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Northern Ireland: Belfast Peace Wall

Volume 696: debated on Monday 12 November 2007

asked Her Majesty’s Government:

Whether they will reconsider their decision to build a peace wall through the playground of Hazelwood integrated primary school in north Belfast.

My Lords, the decision to erect a security fence at the perimeter of Hazelwood integrated primary school was taken on the basis of a security assessment by the Police Service of Northern Ireland and in consultation with local residents and the school. While we do not propose to reconsider the decision at this time, this security measure will be subject to review, which will include input from the Northern Ireland Community Relations Council.

My Lords, I am grateful to my noble friend for his Answer, disappointing though it is. Is he aware that Hazelwood integrated primary school is a highly successful school, which is oversubscribed? Does he agree that there has been no trouble in that area for at least a year, and that erecting a 25-feet-high fence in the area of the school and dividing it off from half its catchment area is a sign of no confidence in what is going on in Belfast? I urge my noble friend to have the decision reconsidered.

My Lords, my noble friend accepts that it is not a wall. It is at the perimeter of the school; in fact it is at the edge of the staff car park. It is simply designed to stop people entering the school and firebombing the new houses nearby, which is what they were doing. That is why the residents demanded some action. It has taken a while to get to the point that we are at now, and the assessment was that there should be a fence. It is being erected in a way that means that it can be dismantled section by section as the situation improves. It is in one area of the school, and it is certainly not cutting off this very successful school—as my noble friend says—from its catchment area.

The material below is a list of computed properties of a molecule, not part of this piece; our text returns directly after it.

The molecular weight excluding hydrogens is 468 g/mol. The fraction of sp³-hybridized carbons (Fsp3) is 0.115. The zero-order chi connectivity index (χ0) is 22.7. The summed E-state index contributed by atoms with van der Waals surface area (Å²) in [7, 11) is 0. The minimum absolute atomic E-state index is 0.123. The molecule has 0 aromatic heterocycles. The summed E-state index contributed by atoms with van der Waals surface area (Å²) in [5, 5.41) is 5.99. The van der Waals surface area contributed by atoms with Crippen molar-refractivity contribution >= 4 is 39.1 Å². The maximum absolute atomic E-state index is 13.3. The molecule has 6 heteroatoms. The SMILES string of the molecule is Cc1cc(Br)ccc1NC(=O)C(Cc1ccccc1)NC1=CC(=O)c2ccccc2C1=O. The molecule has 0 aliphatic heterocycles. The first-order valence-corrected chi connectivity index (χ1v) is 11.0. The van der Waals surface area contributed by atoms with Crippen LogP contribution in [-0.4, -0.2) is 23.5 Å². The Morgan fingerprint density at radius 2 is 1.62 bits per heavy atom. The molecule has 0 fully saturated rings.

My Lords, it has emerged recently that there are 57 peace lines still dividing communities in Belfast—46 walls or fences and 11 gates in north Belfast. Is there not, at this stage of Belfast’s progress, a better way?

My Lords, the figures that the noble Lord just quoted are for Northern Ireland, not Belfast. The figures are 46 walls or fences and 16 gates or barriers in Northern Ireland. I fully accept that the majority are in Belfast, but other parts of Northern Ireland are included in those figures. The police assessment is that all those measures are required and should be retained for now. Obviously, we all hope that the situation will improve. Anyone who visits Belfast in particular will see massive changes, massive development and substantial capital investment. There are areas where, I am sad to say, the barriers separating the communities are still required, and that is the current assessment.

My Lords, one of the antidotes to the sectarianism that bedevils Northern Ireland has been the development of integrated schools. What possessed the Minister, Mr Paul Goggins, to sanction this wall? What signal does it give?

My Lords, the situation is that some nearby houses—which were new, private sector, mixed community houses—were first arson attacked in 2005 and attacked for a second time in 2006. These are the homes of young families. Rightly, the residents said that the school fence was giving easy access to those who were firebombing the houses and that something had to be done. There have been lots of discussions with the school, the head teacher, the board of governors, the police, the residents and the community council. Following the assessment by the Police Service of Northern Ireland, the Minister decided to take that decision.

My Lords, that assessment was made a long time ago. I am assured that there has been no trouble in the area for a year. Is there not a case for looking at it again? I have the utmost respect for the Police Service of Northern Ireland, but if things have settled down in the area, surely there is a case for saying, “Do we really need this?”.

My Lords, in that case, the assessment of the Police Service of Northern Ireland would change. I have to say to my noble friend that it has not changed.